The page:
Thursday, June 19, 2008

The grasshopper and the ant

Perhaps some of you remember Aesop’s Fables. They were written hundreds of years ago and contain timeless stories and parables. There is a moral at the end of each story. I think “The Grasshopper and the Ant” is especially important today.

An industrious ant was toiling all summer gathering food and taking it back to the underground tunnels. He was preparing for the winter when snow would cover the ground and food would be scarce.

The grasshopper reclined under a shady tree and watched the ant working, scurry back and forth with his burdens. He would laugh at the ant and tease him. “Why do you work so hard? Why don’t you sit under this shady tree with me and relax? There is plenty of time before winter.”

The ant would always respond, “I can’t do that. The tunnel needs to be filled so we won’t be hungry.”

“Surely you can stop for a day, can’t you?” asked the grasshopper. “Relax.”

“No! And if I were you, I would be gathering some food and storing it for winter. If you don’t, you’ll starve.”

“There is plenty of time.” The grasshopper just laughed and watched the ant work day after day.

Winter came early that year and the chill winds blew. The grasshopper was cold and started down the path to look for food. He looked on both sides of the path. There was no food, just a couple of leaves that swirled around him much too fast for him to catch. The pond was dry. He was alone. He was afraid and he was hungry.

He went to the ant tunnel and called out to the ant. “Can you help me?”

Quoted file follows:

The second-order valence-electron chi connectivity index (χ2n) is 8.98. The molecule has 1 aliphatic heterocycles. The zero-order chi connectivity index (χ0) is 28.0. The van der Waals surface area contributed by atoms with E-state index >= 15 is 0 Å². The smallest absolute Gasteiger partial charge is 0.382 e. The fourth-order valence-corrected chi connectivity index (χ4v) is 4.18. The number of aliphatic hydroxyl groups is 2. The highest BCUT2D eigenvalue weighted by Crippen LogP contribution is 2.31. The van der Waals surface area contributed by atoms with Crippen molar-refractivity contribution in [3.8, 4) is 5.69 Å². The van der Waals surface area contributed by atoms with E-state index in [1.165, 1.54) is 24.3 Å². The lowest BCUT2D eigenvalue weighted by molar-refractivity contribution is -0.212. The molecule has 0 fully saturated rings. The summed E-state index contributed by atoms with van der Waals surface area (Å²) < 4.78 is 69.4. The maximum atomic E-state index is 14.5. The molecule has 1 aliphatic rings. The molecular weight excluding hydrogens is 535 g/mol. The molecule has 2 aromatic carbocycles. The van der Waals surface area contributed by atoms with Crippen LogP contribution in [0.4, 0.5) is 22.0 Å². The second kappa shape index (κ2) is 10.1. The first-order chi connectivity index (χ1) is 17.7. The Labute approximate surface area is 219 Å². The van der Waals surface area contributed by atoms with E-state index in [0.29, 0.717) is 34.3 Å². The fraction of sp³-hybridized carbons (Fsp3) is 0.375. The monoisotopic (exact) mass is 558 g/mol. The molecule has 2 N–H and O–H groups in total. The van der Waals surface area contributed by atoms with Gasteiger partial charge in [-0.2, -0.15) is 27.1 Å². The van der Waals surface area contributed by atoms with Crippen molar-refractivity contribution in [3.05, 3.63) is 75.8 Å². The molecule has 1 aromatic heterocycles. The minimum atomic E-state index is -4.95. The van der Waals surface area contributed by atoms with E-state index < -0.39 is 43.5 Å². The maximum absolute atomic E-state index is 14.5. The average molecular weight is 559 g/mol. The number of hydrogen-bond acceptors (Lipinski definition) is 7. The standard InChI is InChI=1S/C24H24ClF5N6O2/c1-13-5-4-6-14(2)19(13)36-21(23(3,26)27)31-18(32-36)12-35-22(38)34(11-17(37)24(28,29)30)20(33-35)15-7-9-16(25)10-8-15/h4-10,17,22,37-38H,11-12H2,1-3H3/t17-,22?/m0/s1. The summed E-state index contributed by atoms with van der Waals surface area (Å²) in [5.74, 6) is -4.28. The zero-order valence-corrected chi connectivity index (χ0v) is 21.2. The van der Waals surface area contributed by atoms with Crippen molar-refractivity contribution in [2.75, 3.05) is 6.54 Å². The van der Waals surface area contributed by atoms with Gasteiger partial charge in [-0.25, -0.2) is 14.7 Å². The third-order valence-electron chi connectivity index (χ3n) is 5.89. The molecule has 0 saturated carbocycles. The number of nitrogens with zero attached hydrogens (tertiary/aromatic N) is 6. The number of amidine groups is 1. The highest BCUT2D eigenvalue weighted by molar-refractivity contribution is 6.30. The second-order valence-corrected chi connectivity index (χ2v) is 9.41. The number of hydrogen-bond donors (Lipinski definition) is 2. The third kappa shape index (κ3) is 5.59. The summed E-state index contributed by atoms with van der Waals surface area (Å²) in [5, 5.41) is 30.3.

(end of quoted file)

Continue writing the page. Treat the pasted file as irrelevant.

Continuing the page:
The ant came to the opening and replied, “What do you want?”

“I’m cold and I’m hungry. Can you spare some food?”

The ant sneered and said, “You had all summer to gather food for yourself. I worked all summer gathering food for my family and me. We have none to spare. Now go away.” The ant rolled a small stone across the opening and left the grasshopper standing outside.

The moral, of course, is don’t put off until tomorrow what you can do today or it is better to prepare for the days of necessity.

So what does this have to do with RVing? Well, how many of us put aside extra food, water and money in our RVs to support our RV lifestyle? We all knew the gas prices were rising and showed no signs of decreasing. We all knew the high gas prices would cause a ripple effect in shipping and food prices. How many of us stocked our RVs with supplies and prepared them for an emergency evacuation in case of a disaster?

Economists used to tell us to have six months’ income put aside to cover our expenses in case of job loss. Then it was three months. Now many are one paycheck away from a personal economic crisis.

I’ve spoken with several RVers who are planning to sell their RVs because they can’t afford the gas to drive them. These folks have paid off their RVs and own them free and clear. I argued that they should keep their RVs: in these uncertain economic times, an RV is inflation- and recession-proof. With an RV, you’ll never be homeless. You won’t be hungry or thirsty. You’ll have all the resources you need to live comfortably if you’ve prepared.

It’s not too late to start now. Next time you shop for groceries, put a few extra items with a distant expiration date in your cart for the RV. Fill the fresh water tank. Fill the propane tank. Have your generator serviced if you need to. Bite the bullet and fill the gas tank. It’s not going to get any cheaper if you wait.

It’s summer but winter will be here before you know it. Are you prepared?


  1. I agree that an RV, particularly if it is paid off, is inflation- and recession-proof. If worse comes to worse, there are RV parks that you can buy into for relatively low investments and then live in your RV there. Many have activites and club houses and are very nice. Often they have shuttles to town.

    And, you can always travel in your RV to where the jobs are and probably get a free or reduced-cost RV site along with the deal.

    An RV can be an ace in the hole if bad times strike.

    Jaimie Hall Bruzenak
    Blogger at Working on the RV Road at RV Travel at

  2. Also, it could come in real handy in case of a natural disaster such as an earthquake. You may not be able to live in your brick-and-mortar home but the one on wheels should be unharmed.